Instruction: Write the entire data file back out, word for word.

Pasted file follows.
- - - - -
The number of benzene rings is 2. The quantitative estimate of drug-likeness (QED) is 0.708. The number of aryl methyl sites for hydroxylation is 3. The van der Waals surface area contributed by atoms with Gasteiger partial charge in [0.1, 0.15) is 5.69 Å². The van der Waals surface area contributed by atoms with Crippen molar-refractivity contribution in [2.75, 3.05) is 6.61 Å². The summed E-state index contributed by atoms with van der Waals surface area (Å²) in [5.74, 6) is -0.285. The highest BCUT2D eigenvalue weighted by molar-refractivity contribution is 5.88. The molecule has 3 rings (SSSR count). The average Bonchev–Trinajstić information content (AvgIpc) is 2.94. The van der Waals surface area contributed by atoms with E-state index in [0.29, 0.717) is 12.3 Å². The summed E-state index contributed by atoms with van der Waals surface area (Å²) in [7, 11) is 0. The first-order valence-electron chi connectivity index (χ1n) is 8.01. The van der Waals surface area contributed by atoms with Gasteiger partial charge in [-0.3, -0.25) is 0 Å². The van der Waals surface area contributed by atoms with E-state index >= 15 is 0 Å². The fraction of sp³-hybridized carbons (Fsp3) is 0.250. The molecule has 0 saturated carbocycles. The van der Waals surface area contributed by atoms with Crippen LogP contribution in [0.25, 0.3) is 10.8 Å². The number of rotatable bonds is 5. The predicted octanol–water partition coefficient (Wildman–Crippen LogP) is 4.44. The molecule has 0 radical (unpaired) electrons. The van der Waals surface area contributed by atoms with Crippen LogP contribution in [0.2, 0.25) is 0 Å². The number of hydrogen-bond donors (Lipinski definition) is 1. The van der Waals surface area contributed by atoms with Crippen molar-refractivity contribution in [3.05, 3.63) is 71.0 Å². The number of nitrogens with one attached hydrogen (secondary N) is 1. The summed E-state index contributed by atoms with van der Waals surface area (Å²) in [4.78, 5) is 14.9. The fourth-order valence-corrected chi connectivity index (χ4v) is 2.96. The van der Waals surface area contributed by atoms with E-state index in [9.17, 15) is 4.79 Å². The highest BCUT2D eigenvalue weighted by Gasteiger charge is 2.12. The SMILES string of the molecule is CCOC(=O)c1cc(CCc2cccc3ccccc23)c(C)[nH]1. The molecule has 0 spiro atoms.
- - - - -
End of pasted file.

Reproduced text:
The number of benzene rings is 2. The quantitative estimate of drug-likeness (QED) is 0.708. The number of aryl methyl sites for hydroxylation is 3. The van der Waals surface area contributed by atoms with Gasteiger partial charge in [0.1, 0.15) is 5.69 Å². The van der Waals surface area contributed by atoms with Crippen molar-refractivity contribution in [2.75, 3.05) is 6.61 Å². The summed E-state index contributed by atoms with van der Waals surface area (Å²) in [5.74, 6) is -0.285. The highest BCUT2D eigenvalue weighted by molar-refractivity contribution is 5.88. The molecule has 3 rings (SSSR count). The average Bonchev–Trinajstić information content (AvgIpc) is 2.94. The van der Waals surface area contributed by atoms with E-state index in [0.29, 0.717) is 12.3 Å². The summed E-state index contributed by atoms with van der Waals surface area (Å²) in [7, 11) is 0. The first-order valence-electron chi connectivity index (χ1n) is 8.01. The van der Waals surface area contributed by atoms with Gasteiger partial charge in [-0.3, -0.25) is 0 Å². The van der Waals surface area contributed by atoms with E-state index >= 15 is 0 Å². The fraction of sp³-hybridized carbons (Fsp3) is 0.250. The molecule has 0 saturated carbocycles. The van der Waals surface area contributed by atoms with Crippen LogP contribution in [0.25, 0.3) is 10.8 Å². The number of rotatable bonds is 5. The predicted octanol–water partition coefficient (Wildman–Crippen LogP) is 4.44. The molecule has 0 radical (unpaired) electrons. The van der Waals surface area contributed by atoms with Crippen LogP contribution in [0.2, 0.25) is 0 Å². The number of hydrogen-bond donors (Lipinski definition) is 1. The van der Waals surface area contributed by atoms with Crippen molar-refractivity contribution in [3.05, 3.63) is 71.0 Å². The number of nitrogens with one attached hydrogen (secondary N) is 1. The summed E-state index contributed by atoms with van der Waals surface area (Å²) in [4.78, 5) is 14.9. The fourth-order valence-corrected chi connectivity index (χ4v) is 2.96. The van der Waals surface area contributed by atoms with E-state index in [9.17, 15) is 4.79 Å². The highest BCUT2D eigenvalue weighted by Gasteiger charge is 2.12. The SMILES string of the molecule is CCOC(=O)c1cc(CCc2cccc3ccccc23)c(C)[nH]1. The molecule has 0 spiro atoms.